Gustin was found culpable of six of the counts charged—including failing to obey a court order, threatening to present criminal charges to force a settlement in a civil case, engaging in the unauthorized practice of law and being grossly negligent in doing so, which added a count of moral turpitude. In addition, he failed to file a conforming declaration of compliance with the State Bar as ordered earlier (Cal. Rules of Ct., Rule 9.20).and included a false statement on the declaration filed—both acts of wrongdoing involving moral turpitude.

Gustin had four prior records of discipline.


Lyndsey Michelle Heller
State Bar # 188234, Carlsbad (October 1, 2017)

Heller was disbarred by default after she failed to appear at her disciplinary hearing, despite receiving adequate legal notice and having sufficient opportunity to do so.

She was found culpable of failing to file proof of complying with duties of a disciplined attorney as required by court rules and in accord with a previous order (Cal. Rules of Ct., Rule 9.20).

Heller had been disciplined by the State Bar for professional misconduct twice before.


Kathleen Marion Keefe
State Bar # 143817, Oakhurst (October 28, 2017)

Keefe was disbarred by default after failing to participate, either in person or through counsel, in her disciplinary proceeding. The State Bar Court judge determined that she had been given adequate legal notice and had not moved to have the default set aside or vacated.

Keefe was found culpable of three acts of professional misconduct related to a single client matter: commingling personal and client funds, issuing checks from the account when she knew or was grossly negligent in not knowing there were insufficient funds to cover them—wrongdoing involving moral turpitude, and failing to cooperate in the State Bar investigation of the misconduct alleged.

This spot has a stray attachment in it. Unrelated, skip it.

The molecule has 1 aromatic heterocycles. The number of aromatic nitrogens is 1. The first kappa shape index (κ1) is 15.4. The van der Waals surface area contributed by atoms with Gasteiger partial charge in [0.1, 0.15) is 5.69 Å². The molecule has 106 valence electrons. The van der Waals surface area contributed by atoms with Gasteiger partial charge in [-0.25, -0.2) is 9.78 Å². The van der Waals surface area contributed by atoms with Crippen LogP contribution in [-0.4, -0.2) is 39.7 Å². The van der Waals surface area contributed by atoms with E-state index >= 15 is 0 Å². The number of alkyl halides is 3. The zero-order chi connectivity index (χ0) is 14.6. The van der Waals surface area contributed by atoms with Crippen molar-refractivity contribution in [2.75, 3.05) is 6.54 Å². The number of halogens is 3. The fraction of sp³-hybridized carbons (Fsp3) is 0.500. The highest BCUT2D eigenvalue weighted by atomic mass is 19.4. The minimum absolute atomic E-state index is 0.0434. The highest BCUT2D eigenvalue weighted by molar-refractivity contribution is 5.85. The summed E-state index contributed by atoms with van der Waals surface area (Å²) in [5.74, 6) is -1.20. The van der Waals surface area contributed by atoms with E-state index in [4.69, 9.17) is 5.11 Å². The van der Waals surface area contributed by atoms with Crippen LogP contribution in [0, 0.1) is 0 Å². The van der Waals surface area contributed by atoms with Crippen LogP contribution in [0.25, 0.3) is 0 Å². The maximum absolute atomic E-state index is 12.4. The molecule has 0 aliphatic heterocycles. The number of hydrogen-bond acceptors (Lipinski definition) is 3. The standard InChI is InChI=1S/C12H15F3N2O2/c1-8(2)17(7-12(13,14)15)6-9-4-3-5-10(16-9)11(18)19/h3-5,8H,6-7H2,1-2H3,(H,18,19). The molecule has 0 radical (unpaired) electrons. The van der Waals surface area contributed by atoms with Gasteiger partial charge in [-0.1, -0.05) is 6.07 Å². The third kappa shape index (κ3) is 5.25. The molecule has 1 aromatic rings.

Michael Joseph Krantz
State Bar # 194417, Boca Raton, Florida (October 5, 2017)

Krantz was disbarred by default after failing to respond to the notice of disciplinary charges against him or to seek to have the default order entered against him set aside or vacated.

The State Bar’s Office of Chief Trial Counsel initiated a disciplinary proceeding against Krantz after the Supreme Court of Massachusetts found him culpable of numerous acts of professional misconduct. His wrongdoing included: intentionally misappropriating approximately $19,500 in client funds, failing to hold trust property separately, failing to promptly deliver the client’s funds after being requested to do so, failing to protect the client’s interests upon terminating employment, engaging in dishonesty or misrepresentation, engaging in conduct adversely reflecting on the ability to practice law, engaging in the unauthorized practice of law in another jurisdiction, making false or misleading communications, and using a false or misleading firm name.

The State Bar Court judge determined that the misconduct in Massachusetts also warranted professional discipline under California laws and rules.


Brian Joseph Kucsan
State Bar # 230951, Mission Viejo (October 1, 2017)

Kucsan was disbarred. On the day of his disciplinary trial, he stipulated to being culpable of failing to comply with conditions of a probation order imposed earlier. Specifically, he failed to contact the Office of Probation to schedule a meeting within 30 days of the date the discipline was imposed, failed to timely file several compliant written reports, and failed to submit proof of attending State Bar Ethics School and passing its final test.